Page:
She brought out a weird contraption made of wire and asked, “Do you know what this is?” I didn’t. “That is one of two dozen clothespins that Martin made for me after he had tracked down his shirts and socks which had often been blown through canyons and valleys and over glaciers, on my washdays. My, but I was proud of those clothespins—the first I ever owned.”

    They lived in a tent at Burwash. When the temperature went to sixty below the girl from Florida thought it was cold. They did well in Burwash and Mr. Itjen still treasures his assay office receipts for gold as something good to look at on a blue day. They preferred Skagway as a winter resort and returned to their home on the dock after a year at Burwash.

    They purchased a stock of canned goods, candles, tobaccos and fruit and opened a store in their front room, which opened onto the dock. They arranged to sell newspapers from the States, and Lucille made sandwiches and coffee to sell, and tended store. Martin again worked for the Railroad.

    In 1902, a big scow drifted into Lynn Canal on the high tide and was anchored on the tide flats not far from the Itjens. Martin visited the scow and  found a man, alone, cutting up an enormous whale. He watched with interest the process of extracting oil from the whale, blubber, whalebone and steaks—everything that could be turned into money. On the day when there was nothing left of the whale but a bad smell, he asked the captain-and-crew of the scow if he cared to sell the scow.
    “Yes,” said the man, “what will  you give me for it?”
“What will you take for it?”

    The net result of the trading that ensued between the two experts at dickering was that Martin obtained the scow for one hundred dollars. Home he went, and told Lucille.

     “What on earth are you going to do with that big scow?” she inquired. He told her just what he planned to do. She was enthusiastic.

    Mr. Itjen erected more pilings adjoining their home and, all by himself, raised that scow onto the pilings with home-made jacks and pulleys. He renovated the scow and built two double bunks, single sleeping places for four persons in each of the eight cabins that the scow contained. The captain’s deluxe cabin was made over into a reading, card, and recreation room, heated by a huge pot-bellied coal stove. Then the erstwhile scow was opened to the traveling public as the Bay View House.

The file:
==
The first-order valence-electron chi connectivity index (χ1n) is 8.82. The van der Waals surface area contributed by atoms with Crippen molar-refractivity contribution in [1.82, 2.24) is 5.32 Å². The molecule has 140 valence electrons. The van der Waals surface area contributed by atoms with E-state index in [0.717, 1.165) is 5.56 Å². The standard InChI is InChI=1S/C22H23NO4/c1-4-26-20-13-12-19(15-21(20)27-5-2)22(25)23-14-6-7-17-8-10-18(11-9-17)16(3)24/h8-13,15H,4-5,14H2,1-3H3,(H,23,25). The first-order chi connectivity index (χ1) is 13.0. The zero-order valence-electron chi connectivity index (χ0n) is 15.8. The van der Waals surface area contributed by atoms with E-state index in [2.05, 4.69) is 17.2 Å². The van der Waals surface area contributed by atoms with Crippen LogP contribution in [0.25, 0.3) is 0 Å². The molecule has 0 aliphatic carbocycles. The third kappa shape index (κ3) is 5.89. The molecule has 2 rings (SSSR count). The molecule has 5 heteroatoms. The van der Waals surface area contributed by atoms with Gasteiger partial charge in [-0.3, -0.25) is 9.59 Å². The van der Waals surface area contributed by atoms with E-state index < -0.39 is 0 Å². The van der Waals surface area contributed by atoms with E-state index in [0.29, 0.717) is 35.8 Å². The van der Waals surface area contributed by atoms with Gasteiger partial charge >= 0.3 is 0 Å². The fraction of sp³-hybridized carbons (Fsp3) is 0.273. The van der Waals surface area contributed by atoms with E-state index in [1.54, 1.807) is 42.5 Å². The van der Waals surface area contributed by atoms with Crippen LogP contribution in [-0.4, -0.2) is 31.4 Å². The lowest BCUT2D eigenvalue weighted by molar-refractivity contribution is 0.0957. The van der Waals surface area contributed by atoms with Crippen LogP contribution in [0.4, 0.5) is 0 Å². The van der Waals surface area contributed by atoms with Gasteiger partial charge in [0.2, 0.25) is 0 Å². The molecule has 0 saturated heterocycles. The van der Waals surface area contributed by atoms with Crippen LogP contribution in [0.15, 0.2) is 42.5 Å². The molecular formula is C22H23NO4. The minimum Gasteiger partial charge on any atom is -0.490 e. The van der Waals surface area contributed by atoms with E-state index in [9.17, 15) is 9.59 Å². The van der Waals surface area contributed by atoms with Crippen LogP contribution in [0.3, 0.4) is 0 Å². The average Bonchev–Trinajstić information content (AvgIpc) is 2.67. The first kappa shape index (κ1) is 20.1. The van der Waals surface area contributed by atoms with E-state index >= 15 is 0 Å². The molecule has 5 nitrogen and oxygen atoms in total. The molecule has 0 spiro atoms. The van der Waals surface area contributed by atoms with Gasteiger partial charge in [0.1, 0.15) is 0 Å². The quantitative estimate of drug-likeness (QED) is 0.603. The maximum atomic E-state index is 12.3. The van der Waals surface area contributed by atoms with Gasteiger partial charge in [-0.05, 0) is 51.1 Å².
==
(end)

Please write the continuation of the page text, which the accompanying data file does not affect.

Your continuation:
Everyone has heard of the high prices charged at Skagway and Dawson in the days of ’98. Believe it or not, the young Itjens charged just twenty-five cents night for a bed. If he had no bedding, the Itjens cheerfully supplied him at no extra cost.

    It has always been the Itjen theory that “enough is enough” to charge for anything.

    They bought dressers, beds, tables, chairs, carrying, in five or six trips in as many days, as much as their boat would hold. Mrs. Itjen says that she will never forget the mystical beauty of those trips. Frequently they were on Lynn Canal at three or four o’clock in the morning, with summer daylight all night.

    Later, they learned that the man whom they paid for the furniture had no right to sell it. He had just walked into an abandoned hotel and conducted a successful sale for a week or two.

    Of course, the young Itjens met all kinds of people while operating the Bay View House. They told me of one incident that was etched sharply in their memories:

    One young fellow, who stopped at the hotel on his way to the Klondike, was so homesick for his native New England that he tried to drown his sorrow in hard liquor. He drank until pink elephants paraded before him. While taking care of his sick and homesick guest, Mr. Itjen who had been puzzled as to where all the whiskey came from, one day surprised an errand boy receiving a $50 bill for delivering a quart of whiskey. He thereupon moved a sizable roll of money from under his guest’s pillow to his own strong-box, for safe-keeping.

    That night, the sick and staggering guest appeared in the Itjen bedroom and demanded whiskey and company. Mrs. Itjen made a pallet-bed for him and Mr. Itjen made a toddy. He sweetened it mildly, but when the toddy was tendered to the guest, the guest demanded more sugar. Mr. Itjen obligingly threw in a heaping teaspoonful.

    The guest drank it, but shuddered. Over and over again that night, he roused Mr. Itjen and demanded more toddy. Each time the sick man drank the toddy he said, “Ugh-h-h!” shuddered, and demanded more sugar until Mr. Itjen was pouring three and four teaspoonfuls of sugar in the cup.

    Next morning the Itjens saw that their guest was really ill-so Mr. Itjen went for the one Skagway doctor. While the doctor was visiting his patient, Mrs. Itjen was working in her kitchen and noted a sugar bowl which she seldom used, on the kitchen table. A most unhappy thought struck her.

    “Martin,” she said, “is this the sugar bowl from which you got the sugar for that poor man’s toddy?”

    “Yes,” said Mr. Itjen, “why?”

    “Oh Martin, Martin!” she cried. “No wonder he shuddered and groaned. That is Epsom salts in this sugar bowl.”

    “Such a place to keep salts!” said Mr. Itjen.

    They calculated the number of teaspoonfuls of salts the sick man had swallowed with the half-dozen toddies he drunk during the night and were appalled.